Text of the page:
Even when they have not been exposed to caustic prior art dental bleaches, some patients experience chronic sensitivity of the teeth and gums. This sensitivity may be alleviated in part by including a desensitizing agent in the dental bleach so that the patient will not experience discomfort or develop apprehension during the bleaching process. Examples of desensitizing agents include fluouride, potassium nitrate, sodium citrate, aloe vera and the like.
7. Other Components
As desired, other components may be included in the bleach as well, including anticariogenic agents and antimicrobial agents which are already known in dentistry.
8. Examples of the Invented Dental Bleach
The following are some sample compositions of the invented dental bleach. Weight percentages provided indicate the presence of a component as its percentage of the total resulting bleach.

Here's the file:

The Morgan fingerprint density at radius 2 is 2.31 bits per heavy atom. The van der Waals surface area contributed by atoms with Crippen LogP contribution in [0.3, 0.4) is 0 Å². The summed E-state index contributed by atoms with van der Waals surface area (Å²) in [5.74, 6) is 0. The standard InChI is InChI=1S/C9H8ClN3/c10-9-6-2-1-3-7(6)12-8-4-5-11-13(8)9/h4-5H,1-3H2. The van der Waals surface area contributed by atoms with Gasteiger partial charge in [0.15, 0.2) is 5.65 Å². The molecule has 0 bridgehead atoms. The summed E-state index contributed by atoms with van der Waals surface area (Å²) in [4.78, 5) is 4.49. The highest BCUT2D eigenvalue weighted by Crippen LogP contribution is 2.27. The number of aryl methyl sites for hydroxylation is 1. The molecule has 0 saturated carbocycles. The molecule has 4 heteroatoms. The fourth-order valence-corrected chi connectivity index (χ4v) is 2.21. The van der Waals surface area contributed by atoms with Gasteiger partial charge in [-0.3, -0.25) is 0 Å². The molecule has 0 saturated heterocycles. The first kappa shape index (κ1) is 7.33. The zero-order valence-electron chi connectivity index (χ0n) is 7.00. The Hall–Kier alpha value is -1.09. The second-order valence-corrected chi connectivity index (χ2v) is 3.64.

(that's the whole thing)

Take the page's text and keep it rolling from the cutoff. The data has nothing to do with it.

In some embodiments, percentages of various components can vary as follows:
Other ranges of components of dental bleach are possible as well.
The pH ranges of the mixed gel can be as desired, and in many instances may be in the range of 5 to 8, or in the range of 4 to 10. Other pH ranges are possible.
A completed dental bleach of the invention may be a viscous gel that is thick enough that it does not drip out of a syringe of the size typically used in clinical or home dental bleaching where the syringe has a tip aperture that measures from about 2 mm to about 10 mm in diameter. Dental bleaches of other viscosities may be made according to the invention as well.
B. Methods for Performing Dental Bleaching
Referring to FIG. 2, a method for performing dental bleaching of a patient's teeth is depicted.